High Risk: Get your ice ax out!
In this new series of articles, we are inviting you to (re)discover our selection of mini-games.
In this second article, we will be talking about High Risk. A small box? Sure. But don’t mind the size as much because it does contain an entire mountain to climb! Yes, a full-on mountain! No jokes here.
For 2 to 4 players, High Risk is a risk-taking game created by Trevor Benjamin and Brett J. Gilbert and illustrated by Biboun which will take you on a climbing race to a formidable summit.
Each player plays as a team of mountain-climbers competing to reach the summit before the other teams. The mountain is made up of a couple different zones: bivouacs and cliffs. On the bivouacs, there can be as many climbers as possible. However, the mountain’s cliffs can only have one climber at a time! If another climber reaches an already occupied cliff, the other climber falls back to the next open zone.
Beware of the weather!
In order to move forwards in their ascension, the players must roll the 6 dice. There are three possible results: danger, ascension, weather.
- Ascension: Cannot re-roll dice, with 2, one of your Climber tokens of your choice can advance.
- Weather: Cannot re-roll the dice but nothing happens.
- Danger: Your highest-up Climber token is at risk of falling.
However, getting one danger does not yet merit your panic. It is more of a threat, really, since all of the dice which landed on danger can be re-rolled. However, if your last roll of the dice resulted only in danger, falling becomes inevitable. You can decide to stop re-rolling your dice before you get to that point in order to continue your ascension slowly but surely.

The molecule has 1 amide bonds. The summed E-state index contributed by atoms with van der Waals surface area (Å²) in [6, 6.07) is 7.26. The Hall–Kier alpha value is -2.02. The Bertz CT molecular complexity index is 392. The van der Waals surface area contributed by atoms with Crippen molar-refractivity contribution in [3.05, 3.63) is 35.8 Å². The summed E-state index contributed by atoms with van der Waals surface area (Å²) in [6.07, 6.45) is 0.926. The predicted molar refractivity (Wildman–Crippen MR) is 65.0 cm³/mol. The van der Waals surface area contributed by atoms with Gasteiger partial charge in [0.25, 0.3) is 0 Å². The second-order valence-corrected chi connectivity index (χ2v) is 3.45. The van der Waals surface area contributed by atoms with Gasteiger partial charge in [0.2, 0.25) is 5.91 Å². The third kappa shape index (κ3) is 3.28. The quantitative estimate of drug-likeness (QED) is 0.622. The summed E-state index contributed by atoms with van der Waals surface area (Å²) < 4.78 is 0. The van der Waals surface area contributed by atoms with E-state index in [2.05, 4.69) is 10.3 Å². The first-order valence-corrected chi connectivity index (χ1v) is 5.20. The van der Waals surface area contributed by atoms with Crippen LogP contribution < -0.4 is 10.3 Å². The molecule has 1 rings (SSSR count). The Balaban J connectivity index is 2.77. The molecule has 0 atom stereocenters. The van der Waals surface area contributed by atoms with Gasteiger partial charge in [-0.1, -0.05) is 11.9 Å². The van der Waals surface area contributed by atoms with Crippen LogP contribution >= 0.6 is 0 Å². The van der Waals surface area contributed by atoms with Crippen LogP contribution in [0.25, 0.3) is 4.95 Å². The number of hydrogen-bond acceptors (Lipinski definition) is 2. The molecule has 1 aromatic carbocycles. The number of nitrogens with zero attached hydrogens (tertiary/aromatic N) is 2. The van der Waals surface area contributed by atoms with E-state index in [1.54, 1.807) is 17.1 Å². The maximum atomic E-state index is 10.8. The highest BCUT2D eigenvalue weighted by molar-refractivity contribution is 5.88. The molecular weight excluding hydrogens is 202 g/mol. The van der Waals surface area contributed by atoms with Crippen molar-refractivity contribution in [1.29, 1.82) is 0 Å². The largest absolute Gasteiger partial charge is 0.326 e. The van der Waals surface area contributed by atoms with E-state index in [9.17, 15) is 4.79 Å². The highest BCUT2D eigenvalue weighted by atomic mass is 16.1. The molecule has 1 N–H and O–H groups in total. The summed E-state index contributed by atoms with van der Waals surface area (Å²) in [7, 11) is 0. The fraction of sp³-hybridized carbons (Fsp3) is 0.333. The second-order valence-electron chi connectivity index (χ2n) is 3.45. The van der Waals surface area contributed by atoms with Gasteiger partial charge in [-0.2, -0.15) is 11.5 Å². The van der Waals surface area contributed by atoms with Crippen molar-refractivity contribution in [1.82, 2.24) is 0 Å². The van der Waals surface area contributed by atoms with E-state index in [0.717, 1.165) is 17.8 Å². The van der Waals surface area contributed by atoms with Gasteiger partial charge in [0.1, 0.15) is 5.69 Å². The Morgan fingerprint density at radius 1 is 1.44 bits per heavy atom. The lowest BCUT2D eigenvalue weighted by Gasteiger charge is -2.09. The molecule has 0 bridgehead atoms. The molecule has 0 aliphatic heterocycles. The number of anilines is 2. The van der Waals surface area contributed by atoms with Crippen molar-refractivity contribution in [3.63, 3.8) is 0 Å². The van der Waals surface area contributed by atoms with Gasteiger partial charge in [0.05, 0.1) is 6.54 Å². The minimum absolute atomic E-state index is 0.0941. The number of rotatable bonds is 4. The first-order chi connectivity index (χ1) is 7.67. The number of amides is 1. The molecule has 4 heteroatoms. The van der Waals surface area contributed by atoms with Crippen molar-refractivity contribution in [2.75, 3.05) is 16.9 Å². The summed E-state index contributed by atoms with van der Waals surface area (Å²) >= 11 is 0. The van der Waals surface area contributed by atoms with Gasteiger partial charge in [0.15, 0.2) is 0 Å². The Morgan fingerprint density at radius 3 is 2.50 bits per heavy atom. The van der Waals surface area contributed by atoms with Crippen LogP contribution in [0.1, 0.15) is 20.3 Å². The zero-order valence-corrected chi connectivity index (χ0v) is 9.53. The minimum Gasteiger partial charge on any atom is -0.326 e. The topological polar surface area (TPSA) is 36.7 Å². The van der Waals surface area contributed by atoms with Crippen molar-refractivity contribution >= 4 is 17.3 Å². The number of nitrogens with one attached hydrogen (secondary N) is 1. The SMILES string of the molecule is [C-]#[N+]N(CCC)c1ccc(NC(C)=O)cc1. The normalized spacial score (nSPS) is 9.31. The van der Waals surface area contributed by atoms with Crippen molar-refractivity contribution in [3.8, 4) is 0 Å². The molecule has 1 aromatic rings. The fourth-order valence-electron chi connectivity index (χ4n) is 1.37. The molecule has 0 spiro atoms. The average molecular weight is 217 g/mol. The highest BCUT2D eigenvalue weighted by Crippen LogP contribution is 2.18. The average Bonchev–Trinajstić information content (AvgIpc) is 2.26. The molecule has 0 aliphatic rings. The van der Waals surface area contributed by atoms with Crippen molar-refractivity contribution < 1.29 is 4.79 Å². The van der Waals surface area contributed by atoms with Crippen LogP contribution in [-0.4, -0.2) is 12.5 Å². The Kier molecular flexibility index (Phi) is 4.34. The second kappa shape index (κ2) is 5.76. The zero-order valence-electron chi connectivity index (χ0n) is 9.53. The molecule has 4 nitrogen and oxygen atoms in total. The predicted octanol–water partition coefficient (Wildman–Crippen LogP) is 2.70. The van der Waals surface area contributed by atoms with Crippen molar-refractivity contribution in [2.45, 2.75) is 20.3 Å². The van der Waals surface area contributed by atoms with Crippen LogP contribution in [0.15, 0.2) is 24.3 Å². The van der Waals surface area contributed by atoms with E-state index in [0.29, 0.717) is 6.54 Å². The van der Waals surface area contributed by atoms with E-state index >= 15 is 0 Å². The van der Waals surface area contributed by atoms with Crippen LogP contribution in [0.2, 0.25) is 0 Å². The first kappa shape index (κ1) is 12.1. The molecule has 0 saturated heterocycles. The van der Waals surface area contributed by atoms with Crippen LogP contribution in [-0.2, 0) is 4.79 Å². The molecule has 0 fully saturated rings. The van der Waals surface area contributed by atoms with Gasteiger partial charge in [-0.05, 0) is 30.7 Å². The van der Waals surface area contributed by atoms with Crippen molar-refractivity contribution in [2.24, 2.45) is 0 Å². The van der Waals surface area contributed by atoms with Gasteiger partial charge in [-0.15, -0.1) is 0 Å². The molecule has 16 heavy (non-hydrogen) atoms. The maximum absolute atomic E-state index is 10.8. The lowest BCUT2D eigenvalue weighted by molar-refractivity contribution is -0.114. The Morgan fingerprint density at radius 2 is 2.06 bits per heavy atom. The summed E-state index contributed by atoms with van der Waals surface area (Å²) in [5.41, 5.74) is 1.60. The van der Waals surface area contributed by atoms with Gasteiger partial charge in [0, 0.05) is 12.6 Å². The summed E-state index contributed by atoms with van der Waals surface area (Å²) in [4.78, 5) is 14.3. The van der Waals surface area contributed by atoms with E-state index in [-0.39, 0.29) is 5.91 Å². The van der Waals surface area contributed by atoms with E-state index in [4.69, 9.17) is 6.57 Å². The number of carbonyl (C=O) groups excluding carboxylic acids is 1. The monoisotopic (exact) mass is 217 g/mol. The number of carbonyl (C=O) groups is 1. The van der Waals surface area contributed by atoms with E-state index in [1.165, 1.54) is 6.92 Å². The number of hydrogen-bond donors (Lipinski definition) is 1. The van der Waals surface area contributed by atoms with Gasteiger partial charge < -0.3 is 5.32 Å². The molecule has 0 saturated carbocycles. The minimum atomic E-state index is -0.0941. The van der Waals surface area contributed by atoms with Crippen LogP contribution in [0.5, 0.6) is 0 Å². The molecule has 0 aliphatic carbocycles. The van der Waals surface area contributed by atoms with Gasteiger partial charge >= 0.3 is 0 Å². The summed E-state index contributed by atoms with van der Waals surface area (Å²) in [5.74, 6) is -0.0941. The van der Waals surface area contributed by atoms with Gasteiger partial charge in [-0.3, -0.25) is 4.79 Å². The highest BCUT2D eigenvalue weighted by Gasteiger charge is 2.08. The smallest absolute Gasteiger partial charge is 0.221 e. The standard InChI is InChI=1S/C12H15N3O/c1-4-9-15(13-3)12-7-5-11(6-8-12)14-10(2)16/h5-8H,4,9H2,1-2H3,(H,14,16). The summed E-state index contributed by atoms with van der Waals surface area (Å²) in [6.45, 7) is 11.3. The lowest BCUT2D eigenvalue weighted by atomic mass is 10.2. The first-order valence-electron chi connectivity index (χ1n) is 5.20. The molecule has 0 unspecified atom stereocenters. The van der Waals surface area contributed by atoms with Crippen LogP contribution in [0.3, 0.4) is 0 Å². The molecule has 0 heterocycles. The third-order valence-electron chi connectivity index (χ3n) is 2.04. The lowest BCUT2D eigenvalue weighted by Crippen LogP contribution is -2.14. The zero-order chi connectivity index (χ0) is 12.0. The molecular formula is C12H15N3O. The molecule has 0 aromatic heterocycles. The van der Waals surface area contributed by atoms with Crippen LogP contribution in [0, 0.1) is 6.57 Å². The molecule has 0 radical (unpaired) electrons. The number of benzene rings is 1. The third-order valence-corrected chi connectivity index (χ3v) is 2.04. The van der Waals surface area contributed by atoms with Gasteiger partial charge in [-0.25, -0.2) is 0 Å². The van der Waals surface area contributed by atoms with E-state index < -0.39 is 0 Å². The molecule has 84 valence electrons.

However, if you manage to only have ascension and weather on your rolls you will benefit from a significant boost in this race to reward your effort… or your chance!
Will you take the risk?
In this game, the question will always be about how to manage the looming danger. Should you re-roll your dice? The more you do, the more you risk falling as the number of dice to roll decreases. Yes, but, here’s the thing, if you don’t re-roll the dice you’re giving up the possibility of a swift ascension to the summit, if you succeed.
The reward equals the risk: if you manage to get rid of all the “dangers,” you get to go again with the 6 dice, which is more than enough to put a lot of distance between you and your opponents.
Because the fall will only be higher!
In the case of failure, your climber on the highest point falls… back to the next available zone in front of your next highest climber (who is holding him by the rope). That means your climbers must be climbing the mountain as close to each other as possible to minimize your risk and make the fall shorter.
The first player who manages to get all of their climbers on the summit wins.
Guys! I can see my house from up here!
Tension and strategy in high altitude: High Risk is ideal for quick games between friends or with the family, on the theme of risk-management…. And luck! You’ll have to figure out when to “take things slow” when to “risk it all” in order to leave your opponents in powder snow!
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